Peso depreciates to 53.94 a dollar as global trade war spawns volatility

The peso plunged to a new 13-year low against the US dollar Tuesday, amid the country’s widening trade deficit and exacerbated by the current global trade war and other external developments.

The peso lost six centavos to close at 53.94 a dollar, down from 53.88 Monday. It was the local currency’s weakest finish in almost 13 years, or since it settled at 53.985 on Dec. 7, 2005. 

Finance Undersecretary Gil Beltran said contributing to the weakness of the peso was the Federal Reserve monetary normalization that proped up the dollar against other currencies.

Finance Undersecretary Gil Beltran
“The Philippine peso has been moving in tandem with Asian currencies amid severe exchange rate volatility spawned by the global trade war, the Turkey-Argentina crisis and the Fed monetary normalization,” Beltran said in an economic bulletin.

He said year-to-date, the peso depreciated 7.39 percent, ranking third among 12 currencies of the fastest-growing Asian countries. The most depreciated currencies were Indian rupee which dropped 11.7 percent and Indonesian rupiah which declined 9 percent.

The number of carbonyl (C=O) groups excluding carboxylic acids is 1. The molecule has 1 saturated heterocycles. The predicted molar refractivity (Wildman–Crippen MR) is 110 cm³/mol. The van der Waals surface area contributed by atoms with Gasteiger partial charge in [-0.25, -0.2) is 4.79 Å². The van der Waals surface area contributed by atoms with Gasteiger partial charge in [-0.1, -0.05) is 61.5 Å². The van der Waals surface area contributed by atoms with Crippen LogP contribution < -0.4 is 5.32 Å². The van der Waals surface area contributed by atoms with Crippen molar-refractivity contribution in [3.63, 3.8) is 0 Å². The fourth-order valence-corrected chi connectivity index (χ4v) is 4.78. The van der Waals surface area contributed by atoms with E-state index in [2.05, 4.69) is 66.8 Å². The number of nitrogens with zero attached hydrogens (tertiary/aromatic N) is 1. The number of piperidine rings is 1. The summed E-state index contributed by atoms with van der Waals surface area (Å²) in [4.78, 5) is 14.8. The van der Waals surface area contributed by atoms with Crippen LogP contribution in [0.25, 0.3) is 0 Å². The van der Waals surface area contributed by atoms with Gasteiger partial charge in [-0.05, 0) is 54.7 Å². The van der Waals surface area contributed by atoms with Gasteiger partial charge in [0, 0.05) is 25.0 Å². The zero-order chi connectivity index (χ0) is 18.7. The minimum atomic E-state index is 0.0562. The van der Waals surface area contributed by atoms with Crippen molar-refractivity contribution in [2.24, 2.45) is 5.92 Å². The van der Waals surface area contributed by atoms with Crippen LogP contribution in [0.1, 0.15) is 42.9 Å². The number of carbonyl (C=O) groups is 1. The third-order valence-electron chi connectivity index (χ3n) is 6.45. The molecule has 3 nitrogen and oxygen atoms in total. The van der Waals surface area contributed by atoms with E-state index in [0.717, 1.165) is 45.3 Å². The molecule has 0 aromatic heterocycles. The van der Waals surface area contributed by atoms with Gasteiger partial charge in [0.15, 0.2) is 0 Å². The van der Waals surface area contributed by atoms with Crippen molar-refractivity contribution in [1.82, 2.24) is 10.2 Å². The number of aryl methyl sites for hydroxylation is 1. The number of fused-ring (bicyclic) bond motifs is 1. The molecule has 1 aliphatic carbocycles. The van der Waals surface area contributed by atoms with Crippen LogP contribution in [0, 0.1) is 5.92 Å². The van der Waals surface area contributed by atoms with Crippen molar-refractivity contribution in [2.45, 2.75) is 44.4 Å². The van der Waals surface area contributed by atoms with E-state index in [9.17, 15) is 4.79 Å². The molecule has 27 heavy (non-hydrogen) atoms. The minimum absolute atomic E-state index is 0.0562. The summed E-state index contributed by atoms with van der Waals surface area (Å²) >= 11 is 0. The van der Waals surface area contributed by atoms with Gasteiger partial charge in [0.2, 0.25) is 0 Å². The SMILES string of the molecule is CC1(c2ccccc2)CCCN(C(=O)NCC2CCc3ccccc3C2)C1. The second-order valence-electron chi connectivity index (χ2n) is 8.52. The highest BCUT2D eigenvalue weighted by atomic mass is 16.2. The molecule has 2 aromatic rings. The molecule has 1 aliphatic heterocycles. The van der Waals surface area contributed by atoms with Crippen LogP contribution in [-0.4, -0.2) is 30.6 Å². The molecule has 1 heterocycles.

Other Asian currencies which depreciated this year were the Chinese yuan (down 4.97 percent), Korean won (down 4.46 percent) and Taiwan dollar (3.46 percent).

Beltran said that since July 31, emerging markets were the target of adverse hot money movements as contagion spread from problems in Turkey and Argentina.  Beltran said the Philippine peso depreciated by 0.82 percent since then, ranking fifth among eight Asian countries whose currencies depreciated.

He said the coefficient of variation showed that the volatility level of the Philippine peso (at 1.91 percent) year-to-date reflected the average for all 12 Asian countries. Volatility ranged from 0.14 percent for Hong kong to 3.13 percent of China.

Beltran remained optimistic despite these developments, saying “maintaining good macroeconomic policies, thru manageable fiscal and BOP [balance of payments] balances, and adopting economic reforms thru tax reforms are still the best way to sustain growth and investment and, at the same time, steel the economy from external economic shocks.”

Topics: Philippine peso , US dollar , global trade war , Finance Undersecretary Gil Beltran
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